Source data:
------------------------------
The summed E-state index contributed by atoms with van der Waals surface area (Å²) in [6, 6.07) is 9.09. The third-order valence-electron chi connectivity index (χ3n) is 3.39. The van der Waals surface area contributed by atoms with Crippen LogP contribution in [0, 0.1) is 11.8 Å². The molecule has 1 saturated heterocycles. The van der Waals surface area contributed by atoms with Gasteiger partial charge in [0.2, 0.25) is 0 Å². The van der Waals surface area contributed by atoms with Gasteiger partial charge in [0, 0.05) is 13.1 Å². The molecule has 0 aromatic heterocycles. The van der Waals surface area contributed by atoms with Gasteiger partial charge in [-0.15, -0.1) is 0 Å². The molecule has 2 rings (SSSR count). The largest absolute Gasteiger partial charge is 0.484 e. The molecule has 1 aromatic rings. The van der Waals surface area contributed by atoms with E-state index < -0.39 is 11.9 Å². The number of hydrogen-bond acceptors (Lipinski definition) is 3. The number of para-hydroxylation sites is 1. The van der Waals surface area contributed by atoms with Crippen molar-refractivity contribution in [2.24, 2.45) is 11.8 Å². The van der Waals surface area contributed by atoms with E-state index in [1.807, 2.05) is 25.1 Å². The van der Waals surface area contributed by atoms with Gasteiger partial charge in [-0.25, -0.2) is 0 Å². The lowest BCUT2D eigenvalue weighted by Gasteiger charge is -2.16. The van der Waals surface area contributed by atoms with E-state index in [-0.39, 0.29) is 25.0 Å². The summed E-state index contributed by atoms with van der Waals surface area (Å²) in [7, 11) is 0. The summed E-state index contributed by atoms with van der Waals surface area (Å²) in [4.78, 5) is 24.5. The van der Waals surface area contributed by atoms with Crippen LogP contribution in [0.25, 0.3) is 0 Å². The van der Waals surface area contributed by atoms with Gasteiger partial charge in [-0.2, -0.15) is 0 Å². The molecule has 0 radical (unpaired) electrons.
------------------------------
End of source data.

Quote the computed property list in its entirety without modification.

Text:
The summed E-state index contributed by atoms with van der Waals surface area (Å²) in [6, 6.07) is 9.09. The third-order valence-electron chi connectivity index (χ3n) is 3.39. The van der Waals surface area contributed by atoms with Crippen LogP contribution in [0, 0.1) is 11.8 Å². The molecule has 1 saturated heterocycles. The van der Waals surface area contributed by atoms with Gasteiger partial charge in [0.2, 0.25) is 0 Å². The van der Waals surface area contributed by atoms with Gasteiger partial charge in [0, 0.05) is 13.1 Å². The molecule has 0 aromatic heterocycles. The van der Waals surface area contributed by atoms with Gasteiger partial charge in [-0.15, -0.1) is 0 Å². The molecule has 2 rings (SSSR count). The largest absolute Gasteiger partial charge is 0.484 e. The molecule has 1 aromatic rings. The van der Waals surface area contributed by atoms with E-state index < -0.39 is 11.9 Å². The number of hydrogen-bond acceptors (Lipinski definition) is 3. The number of para-hydroxylation sites is 1. The van der Waals surface area contributed by atoms with Crippen molar-refractivity contribution in [2.24, 2.45) is 11.8 Å². The van der Waals surface area contributed by atoms with E-state index in [1.807, 2.05) is 25.1 Å². The van der Waals surface area contributed by atoms with Gasteiger partial charge in [-0.25, -0.2) is 0 Å². The lowest BCUT2D eigenvalue weighted by Gasteiger charge is -2.16. The van der Waals surface area contributed by atoms with E-state index in [-0.39, 0.29) is 25.0 Å². The summed E-state index contributed by atoms with van der Waals surface area (Å²) in [7, 11) is 0. The summed E-state index contributed by atoms with van der Waals surface area (Å²) in [4.78, 5) is 24.5. The van der Waals surface area contributed by atoms with Crippen LogP contribution in [0.25, 0.3) is 0 Å². The van der Waals surface area contributed by atoms with Gasteiger partial charge in [-0.2, -0.15) is 0 Å². The molecule has 0 radical (unpaired) electrons.